The distributive character of fisheries regime is particularly relevant in some regional fora. The Pacific fisheries resources regime has been evolving into a regime in which small island states have started to assert control over their fisheries resources and are using the regime as a mechanism to spur collective action that would generate rents from the resource. In the past, such rents were not forthcoming as better-equipped distant water fishing states tended to dominate the management of the resource.

The cost-effectiveness of regional enclosures has not been examined, specifically, as the effectiveness of the regimes is still under question. The international system is by definition an incentive-based system and, thus, a cost-effective system because it avoids in principle third-party enforcement. It seems unlikely that the fisheries regime, as it develops through exclusionary enclosures, however, would avoid traditional enforcement. It is highly likely that the regime will be challenged by states that remain outside the regime. Because the compensation of losing states may not be high enough to be considered satisfactory by them, only the credible threat of enforcement would prevent unregulated fishing in the high seas.

A final question is whether regional fisheries agreements are more effective than the prior regime of freedom of fishing in the high seas. The anarchical situation in the high seas combined with threats to the sustainability of fisheries resources presented the enclosure of fisheries – in terms of regulation and assertion of jurisdictional control by coastal states – as the only reasonable outlet. It seems that, in the case of fisheries, the choice is between two evils: open access and ownership by exclusion.

As open access is becoming untenable, ownership by exclusion seems to be the future evolving norm.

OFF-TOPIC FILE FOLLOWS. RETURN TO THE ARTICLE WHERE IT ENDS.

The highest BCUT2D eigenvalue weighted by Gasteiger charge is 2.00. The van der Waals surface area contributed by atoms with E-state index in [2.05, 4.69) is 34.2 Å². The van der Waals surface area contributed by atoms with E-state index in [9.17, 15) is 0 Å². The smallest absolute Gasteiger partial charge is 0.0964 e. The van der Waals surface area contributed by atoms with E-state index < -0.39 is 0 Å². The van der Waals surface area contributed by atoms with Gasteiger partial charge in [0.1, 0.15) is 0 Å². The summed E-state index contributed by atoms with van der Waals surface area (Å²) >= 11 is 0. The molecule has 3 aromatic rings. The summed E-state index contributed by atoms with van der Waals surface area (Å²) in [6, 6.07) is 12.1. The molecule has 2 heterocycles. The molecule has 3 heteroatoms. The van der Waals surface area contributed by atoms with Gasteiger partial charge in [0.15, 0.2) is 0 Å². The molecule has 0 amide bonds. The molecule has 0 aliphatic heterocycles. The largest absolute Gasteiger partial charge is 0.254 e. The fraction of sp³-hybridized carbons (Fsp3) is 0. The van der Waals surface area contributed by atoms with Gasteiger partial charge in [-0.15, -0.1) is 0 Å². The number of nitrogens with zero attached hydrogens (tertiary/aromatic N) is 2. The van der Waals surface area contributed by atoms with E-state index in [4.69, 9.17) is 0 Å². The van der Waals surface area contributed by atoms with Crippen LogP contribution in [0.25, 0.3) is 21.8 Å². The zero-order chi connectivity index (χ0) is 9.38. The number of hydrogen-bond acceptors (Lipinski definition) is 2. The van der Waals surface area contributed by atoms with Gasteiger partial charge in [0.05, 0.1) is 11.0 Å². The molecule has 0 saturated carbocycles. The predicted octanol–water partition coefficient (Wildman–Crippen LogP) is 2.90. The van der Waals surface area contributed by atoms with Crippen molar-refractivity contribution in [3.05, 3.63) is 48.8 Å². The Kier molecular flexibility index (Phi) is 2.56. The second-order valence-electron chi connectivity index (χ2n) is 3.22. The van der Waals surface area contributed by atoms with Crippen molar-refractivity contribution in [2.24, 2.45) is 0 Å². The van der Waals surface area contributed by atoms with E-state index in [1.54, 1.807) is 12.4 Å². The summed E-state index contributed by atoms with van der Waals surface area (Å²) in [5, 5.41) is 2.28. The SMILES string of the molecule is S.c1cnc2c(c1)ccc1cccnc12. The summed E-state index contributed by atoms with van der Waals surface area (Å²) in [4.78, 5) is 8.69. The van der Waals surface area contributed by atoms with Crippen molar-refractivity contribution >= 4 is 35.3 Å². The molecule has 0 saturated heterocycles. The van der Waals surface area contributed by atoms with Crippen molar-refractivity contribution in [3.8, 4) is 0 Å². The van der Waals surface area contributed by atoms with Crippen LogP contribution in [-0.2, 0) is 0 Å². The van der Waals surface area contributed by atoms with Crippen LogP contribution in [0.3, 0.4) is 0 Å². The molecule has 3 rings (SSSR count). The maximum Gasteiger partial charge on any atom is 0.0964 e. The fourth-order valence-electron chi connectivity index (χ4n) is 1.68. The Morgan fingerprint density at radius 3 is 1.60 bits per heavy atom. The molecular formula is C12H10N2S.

Germplasm and Related Knowledge

In the plant genetic resources regime, two enclosure tendencies are in place. The first one concerns the physical enclosure of resources within the territory of a state. The other has to do with the enclosure of intellectual commons. The physical enclosure of plant genetic resources has been pursued more as the restoration of distributional equity and the tit-for-tat response to intellectual property rights over “worked genetic resources” expressed as plant breeders’ rights or patent rights on biotechnology inventions. Plant breeders’ rights have been protected for years and new laws have been enacted for the patented protection of biotechnology inventions.

As a response to the “enclosure of intellectual commons,” countries rich in biodiversity, but not advanced in biotechnology, started to view the enclosure of their physical resources as fair and the perfect retaliation against the assertion of developed countries concerning intellectual property rights over “worked resources.” It was expected that the enclosure of “raw” biodiversity resources, and the concomitant assessment of fees for accessing those resources, would bring countries economic advantages. It was further expected that new norms would emerge for sharing in the profits of intellectual property rights over resources. Although new norms have emerged that provide restricted conditions of access to unprocessed biodiversity resources, the advantages envisaged by developing counties in enclosing their germplasm resources have yet to materialize, at least, to the extent that developing countries had contemplated.